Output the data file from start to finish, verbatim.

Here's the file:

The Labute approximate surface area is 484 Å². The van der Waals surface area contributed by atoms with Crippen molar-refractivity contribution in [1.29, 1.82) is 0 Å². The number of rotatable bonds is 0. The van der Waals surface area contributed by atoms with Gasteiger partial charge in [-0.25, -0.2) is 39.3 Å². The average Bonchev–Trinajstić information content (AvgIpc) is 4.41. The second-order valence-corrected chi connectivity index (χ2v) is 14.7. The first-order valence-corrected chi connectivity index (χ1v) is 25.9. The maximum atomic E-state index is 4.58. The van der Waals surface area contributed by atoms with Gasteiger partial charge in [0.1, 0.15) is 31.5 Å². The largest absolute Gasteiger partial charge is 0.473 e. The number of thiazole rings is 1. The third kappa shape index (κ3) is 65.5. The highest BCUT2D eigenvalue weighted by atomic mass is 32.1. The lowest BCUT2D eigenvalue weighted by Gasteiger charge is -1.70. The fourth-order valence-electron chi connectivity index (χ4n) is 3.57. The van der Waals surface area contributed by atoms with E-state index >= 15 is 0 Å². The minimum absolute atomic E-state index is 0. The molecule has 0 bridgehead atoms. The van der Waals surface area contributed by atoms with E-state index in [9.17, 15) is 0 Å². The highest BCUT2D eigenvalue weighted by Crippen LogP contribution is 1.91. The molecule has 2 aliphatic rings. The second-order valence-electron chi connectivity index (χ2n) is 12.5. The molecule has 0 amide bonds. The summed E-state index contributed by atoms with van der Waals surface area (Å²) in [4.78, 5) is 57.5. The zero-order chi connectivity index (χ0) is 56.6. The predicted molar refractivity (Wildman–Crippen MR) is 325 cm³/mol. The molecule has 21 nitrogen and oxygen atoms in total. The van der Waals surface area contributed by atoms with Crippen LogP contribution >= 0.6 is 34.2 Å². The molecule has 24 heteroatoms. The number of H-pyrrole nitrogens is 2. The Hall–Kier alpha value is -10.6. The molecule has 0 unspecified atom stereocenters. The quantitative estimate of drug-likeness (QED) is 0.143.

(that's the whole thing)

The Labute approximate surface area is 484 Å². The van der Waals surface area contributed by atoms with Crippen molar-refractivity contribution in [1.29, 1.82) is 0 Å². The number of rotatable bonds is 0. The van der Waals surface area contributed by atoms with Gasteiger partial charge in [-0.25, -0.2) is 39.3 Å². The average Bonchev–Trinajstić information content (AvgIpc) is 4.41. The second-order valence-corrected chi connectivity index (χ2v) is 14.7. The first-order valence-corrected chi connectivity index (χ1v) is 25.9. The maximum atomic E-state index is 4.58. The van der Waals surface area contributed by atoms with Gasteiger partial charge in [0.1, 0.15) is 31.5 Å². The largest absolute Gasteiger partial charge is 0.473 e. The number of thiazole rings is 1. The third kappa shape index (κ3) is 65.5. The highest BCUT2D eigenvalue weighted by atomic mass is 32.1. The lowest BCUT2D eigenvalue weighted by Gasteiger charge is -1.70. The fourth-order valence-electron chi connectivity index (χ4n) is 3.57. The van der Waals surface area contributed by atoms with E-state index >= 15 is 0 Å². The minimum absolute atomic E-state index is 0. The molecule has 0 bridgehead atoms. The van der Waals surface area contributed by atoms with E-state index in [9.17, 15) is 0 Å². The highest BCUT2D eigenvalue weighted by Crippen LogP contribution is 1.91. The molecule has 2 aliphatic rings. The second-order valence-electron chi connectivity index (χ2n) is 12.5. The molecule has 0 amide bonds. The summed E-state index contributed by atoms with van der Waals surface area (Å²) in [4.78, 5) is 57.5. The zero-order chi connectivity index (χ0) is 56.6. The predicted molar refractivity (Wildman–Crippen MR) is 325 cm³/mol. The molecule has 21 nitrogen and oxygen atoms in total. The van der Waals surface area contributed by atoms with Crippen LogP contribution >= 0.6 is 34.2 Å². The molecule has 24 heteroatoms. The number of H-pyrrole nitrogens is 2. The Hall–Kier alpha value is -10.6. The molecule has 0 unspecified atom stereocenters. The quantitative estimate of drug-likeness (QED) is 0.143.